The effects of 13-cis-retinoic acid and beta-carotene on cellular immunity in humans

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Published on Monday, 22 February 2016

Abstract

Deficiency of vitamin A and/or its precursors has been associated with increased cancer risk in animals and humans.

Therapeutic trials of vitamin A and related compounds have demonstrated activity in several cancerous and precancerous conditions.

The authors measured the effects of a retinoid, 13-cis-retinoic acid, and a carotenoid, beta-carotene, on the human immune system in vivo in conjunction with their use in ongoing clinical trials.

Immune cell subpopulations were analyzed by quantifying the expression of markers using flow cytometric study. Both compounds produced significant effects on immune cell populations.

13-cis-Retinoic acid resulted in an increase in the percentage of peripheral blood lymphoid cells expressing surface markers for T-helper cells with only minimal effect on natural killer cell marker expression.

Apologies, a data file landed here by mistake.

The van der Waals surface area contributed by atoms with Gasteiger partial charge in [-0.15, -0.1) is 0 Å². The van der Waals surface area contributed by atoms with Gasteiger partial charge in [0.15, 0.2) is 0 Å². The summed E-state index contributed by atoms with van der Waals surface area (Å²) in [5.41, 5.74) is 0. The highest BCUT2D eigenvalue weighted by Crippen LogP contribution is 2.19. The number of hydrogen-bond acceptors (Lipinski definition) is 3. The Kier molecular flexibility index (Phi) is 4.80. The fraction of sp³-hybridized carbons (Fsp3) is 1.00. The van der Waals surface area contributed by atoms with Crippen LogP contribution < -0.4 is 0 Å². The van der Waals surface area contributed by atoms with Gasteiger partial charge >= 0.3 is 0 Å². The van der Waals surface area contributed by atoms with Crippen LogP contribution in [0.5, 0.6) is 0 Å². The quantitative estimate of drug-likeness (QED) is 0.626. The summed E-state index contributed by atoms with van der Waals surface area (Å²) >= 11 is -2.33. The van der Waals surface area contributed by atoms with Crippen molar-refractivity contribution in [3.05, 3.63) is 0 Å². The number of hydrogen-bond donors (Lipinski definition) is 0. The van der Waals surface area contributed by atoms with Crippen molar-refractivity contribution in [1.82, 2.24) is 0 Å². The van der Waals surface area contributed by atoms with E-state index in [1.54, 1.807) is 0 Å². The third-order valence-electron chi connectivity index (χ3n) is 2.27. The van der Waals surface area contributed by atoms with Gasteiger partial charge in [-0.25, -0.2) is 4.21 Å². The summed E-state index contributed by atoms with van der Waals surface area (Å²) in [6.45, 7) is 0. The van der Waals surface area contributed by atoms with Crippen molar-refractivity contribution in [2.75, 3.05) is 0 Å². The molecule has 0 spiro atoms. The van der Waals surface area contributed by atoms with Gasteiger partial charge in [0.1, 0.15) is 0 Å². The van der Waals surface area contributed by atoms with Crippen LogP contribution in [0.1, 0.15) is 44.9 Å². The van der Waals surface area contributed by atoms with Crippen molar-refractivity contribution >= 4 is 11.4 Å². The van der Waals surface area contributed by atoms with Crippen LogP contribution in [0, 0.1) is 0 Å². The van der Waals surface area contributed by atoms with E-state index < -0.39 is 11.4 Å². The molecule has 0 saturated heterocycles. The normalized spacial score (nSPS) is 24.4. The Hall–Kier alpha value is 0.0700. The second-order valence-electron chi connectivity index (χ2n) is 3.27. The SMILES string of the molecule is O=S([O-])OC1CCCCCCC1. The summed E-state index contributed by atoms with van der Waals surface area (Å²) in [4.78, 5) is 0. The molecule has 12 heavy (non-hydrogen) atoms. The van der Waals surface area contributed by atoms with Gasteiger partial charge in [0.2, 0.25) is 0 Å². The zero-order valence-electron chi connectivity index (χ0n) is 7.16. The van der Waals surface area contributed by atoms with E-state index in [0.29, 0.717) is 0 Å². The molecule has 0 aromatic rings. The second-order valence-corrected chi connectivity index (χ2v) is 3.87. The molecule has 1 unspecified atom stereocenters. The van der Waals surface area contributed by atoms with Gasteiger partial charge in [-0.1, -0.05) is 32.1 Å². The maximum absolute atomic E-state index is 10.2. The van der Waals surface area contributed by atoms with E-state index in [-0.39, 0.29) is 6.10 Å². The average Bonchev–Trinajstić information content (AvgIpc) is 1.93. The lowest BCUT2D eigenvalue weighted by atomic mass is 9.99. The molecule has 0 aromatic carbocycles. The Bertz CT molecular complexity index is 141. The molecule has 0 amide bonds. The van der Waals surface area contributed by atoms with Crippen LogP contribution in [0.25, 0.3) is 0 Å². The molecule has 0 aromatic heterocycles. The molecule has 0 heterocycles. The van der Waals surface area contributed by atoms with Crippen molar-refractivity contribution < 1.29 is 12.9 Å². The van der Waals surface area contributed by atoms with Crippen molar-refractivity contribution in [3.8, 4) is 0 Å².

In contrast, beta-carotene produced an increase in the percentage of cells expressing natural killer cell markers with smaller effect on T-helper markers.

Modest increases in the percentage of cells expressing Ia antigen, transferrin, and interleukin-2 receptors were produced by both drugs.

These results suggest that retinoids and carotenoids can produce major changes in immune cellular marker expression in vivo in humans at doses relevant to their potential clinical use.

 

 

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See also:

- All-Trans-Retinoic Acid (ATRA - analogues and/or derivatives);

- Solution of retinoids in vitamin E in the Di Bella Method biological multitherapy.